A number of high-profile Democratic senators signaled that they are willing to compromise on tax rates for high earners, Politico reports.
President Barack Obama, who campaigned in 2008 on a promise of reforming Washington and "post-partisanship," has not given any similar indications of a willingness to compromise:
Senate Majority Whip Dick Durbin of Illinois is floating a six-month extension of current rates combined with budget cuts so lawmakers have time to reach a grand bargain deal early next year. Sen. Claire McCaskill of Missouri and other Democrats are open to a temporary extension of the top individual tax rate if Republicans agree to raise revenue in other parts of the Tax Code. Some liberals, like New Jersey Rep. Bill Pascrell, aren’t ruling out extending the current rates if the GOP agrees to sweeteners like a patch on the alternative minimum tax or extending dozens of lapsed business tax breaks.
And Florida Sen. Bill Nelson, along with several of his colleagues, won’t take any option off the table, knowing full well that high-stakes talks over taxes could result in any number of outcomes.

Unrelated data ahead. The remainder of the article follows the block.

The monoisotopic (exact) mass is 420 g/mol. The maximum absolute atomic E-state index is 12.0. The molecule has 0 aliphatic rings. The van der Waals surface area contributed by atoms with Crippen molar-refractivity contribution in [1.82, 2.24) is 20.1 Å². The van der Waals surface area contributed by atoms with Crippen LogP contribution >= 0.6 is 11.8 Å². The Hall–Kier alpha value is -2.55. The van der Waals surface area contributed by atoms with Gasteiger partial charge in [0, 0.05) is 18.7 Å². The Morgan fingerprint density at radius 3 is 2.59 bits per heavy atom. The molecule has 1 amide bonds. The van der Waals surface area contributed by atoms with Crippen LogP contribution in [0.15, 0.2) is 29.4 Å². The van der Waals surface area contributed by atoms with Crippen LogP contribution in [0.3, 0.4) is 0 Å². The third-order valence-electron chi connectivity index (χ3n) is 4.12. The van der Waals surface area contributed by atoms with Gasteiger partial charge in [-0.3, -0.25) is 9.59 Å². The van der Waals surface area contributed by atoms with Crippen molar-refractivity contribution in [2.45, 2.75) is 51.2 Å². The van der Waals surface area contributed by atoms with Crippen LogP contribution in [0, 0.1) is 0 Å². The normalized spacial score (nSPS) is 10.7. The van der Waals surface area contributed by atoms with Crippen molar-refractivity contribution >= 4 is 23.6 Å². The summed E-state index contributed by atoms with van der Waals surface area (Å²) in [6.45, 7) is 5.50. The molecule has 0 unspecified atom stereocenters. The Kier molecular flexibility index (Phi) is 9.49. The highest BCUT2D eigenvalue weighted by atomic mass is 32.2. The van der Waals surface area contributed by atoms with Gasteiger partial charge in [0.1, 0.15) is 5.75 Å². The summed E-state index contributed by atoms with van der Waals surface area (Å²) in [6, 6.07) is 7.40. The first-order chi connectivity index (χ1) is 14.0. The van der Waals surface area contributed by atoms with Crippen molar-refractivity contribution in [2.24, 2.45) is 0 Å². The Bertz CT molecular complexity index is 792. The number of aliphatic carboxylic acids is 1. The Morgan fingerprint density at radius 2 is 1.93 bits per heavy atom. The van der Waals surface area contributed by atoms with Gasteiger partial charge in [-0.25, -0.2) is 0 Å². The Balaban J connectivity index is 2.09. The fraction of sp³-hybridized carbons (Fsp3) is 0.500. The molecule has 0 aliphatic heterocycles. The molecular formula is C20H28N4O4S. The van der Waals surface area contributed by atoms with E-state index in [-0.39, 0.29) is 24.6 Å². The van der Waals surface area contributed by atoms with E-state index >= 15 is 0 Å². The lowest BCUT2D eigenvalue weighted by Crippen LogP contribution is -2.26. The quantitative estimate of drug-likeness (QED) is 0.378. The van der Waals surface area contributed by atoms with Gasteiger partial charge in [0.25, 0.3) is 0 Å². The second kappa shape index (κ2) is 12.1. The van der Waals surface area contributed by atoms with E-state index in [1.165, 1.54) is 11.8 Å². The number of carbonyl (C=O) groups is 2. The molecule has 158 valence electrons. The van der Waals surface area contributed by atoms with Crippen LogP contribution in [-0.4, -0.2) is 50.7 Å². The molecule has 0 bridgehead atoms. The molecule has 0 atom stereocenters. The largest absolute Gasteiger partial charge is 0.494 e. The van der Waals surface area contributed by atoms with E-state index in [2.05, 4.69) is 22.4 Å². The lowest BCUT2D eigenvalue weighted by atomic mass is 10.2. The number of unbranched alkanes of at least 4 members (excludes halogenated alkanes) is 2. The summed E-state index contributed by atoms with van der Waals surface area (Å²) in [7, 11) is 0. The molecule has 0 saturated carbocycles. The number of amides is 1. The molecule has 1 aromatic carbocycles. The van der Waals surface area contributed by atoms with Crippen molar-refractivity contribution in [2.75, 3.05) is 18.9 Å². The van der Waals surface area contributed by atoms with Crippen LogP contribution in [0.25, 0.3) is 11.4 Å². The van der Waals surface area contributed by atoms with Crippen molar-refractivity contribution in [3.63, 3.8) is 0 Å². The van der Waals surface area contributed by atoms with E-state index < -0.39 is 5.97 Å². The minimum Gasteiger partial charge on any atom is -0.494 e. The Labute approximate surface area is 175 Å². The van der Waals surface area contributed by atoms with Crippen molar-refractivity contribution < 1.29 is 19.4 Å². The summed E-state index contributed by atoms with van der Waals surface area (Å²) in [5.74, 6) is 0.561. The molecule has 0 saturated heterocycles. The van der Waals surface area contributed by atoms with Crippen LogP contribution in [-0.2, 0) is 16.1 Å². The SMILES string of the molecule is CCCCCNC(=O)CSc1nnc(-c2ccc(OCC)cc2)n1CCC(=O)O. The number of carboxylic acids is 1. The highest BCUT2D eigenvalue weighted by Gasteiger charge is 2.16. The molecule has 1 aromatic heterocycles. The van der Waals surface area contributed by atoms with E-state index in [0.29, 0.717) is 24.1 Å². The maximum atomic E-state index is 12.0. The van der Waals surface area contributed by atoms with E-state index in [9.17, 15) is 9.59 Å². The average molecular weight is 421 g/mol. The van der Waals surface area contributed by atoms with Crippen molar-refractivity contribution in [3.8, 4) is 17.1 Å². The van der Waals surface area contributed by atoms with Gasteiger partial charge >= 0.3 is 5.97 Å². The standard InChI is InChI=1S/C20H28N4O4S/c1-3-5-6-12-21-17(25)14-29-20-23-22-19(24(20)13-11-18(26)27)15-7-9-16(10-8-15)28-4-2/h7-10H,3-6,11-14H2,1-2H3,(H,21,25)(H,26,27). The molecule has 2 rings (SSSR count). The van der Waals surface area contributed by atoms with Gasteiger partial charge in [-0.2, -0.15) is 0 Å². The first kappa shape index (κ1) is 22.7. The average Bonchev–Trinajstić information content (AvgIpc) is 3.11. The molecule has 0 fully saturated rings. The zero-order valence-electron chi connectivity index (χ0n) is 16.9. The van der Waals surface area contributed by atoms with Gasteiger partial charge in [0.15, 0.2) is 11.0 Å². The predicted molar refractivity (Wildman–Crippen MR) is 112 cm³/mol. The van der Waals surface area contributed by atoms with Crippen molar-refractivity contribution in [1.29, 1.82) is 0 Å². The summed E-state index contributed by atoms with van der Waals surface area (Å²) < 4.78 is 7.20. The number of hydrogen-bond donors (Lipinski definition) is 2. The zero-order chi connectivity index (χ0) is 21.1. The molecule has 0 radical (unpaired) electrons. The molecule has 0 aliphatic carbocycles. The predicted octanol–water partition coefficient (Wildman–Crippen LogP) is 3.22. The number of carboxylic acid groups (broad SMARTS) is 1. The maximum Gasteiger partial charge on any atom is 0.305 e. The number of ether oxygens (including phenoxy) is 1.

Politico also noted that the competing and incongruous messages display the tension between legislative reality and presidential campaigns.
Amy Brundage, a White House spokeswoman, said Obama would veto an extension of the tax cuts for high earners, saying, a "trillion-dollar tax cut for millionaires and billionaires" is something the country can’t afford.
The "top brackets aren’t a huge driver of the deficit," the Politico article argued, as the government would only raise $68 billion by raising rates on people with incomes over $250,000.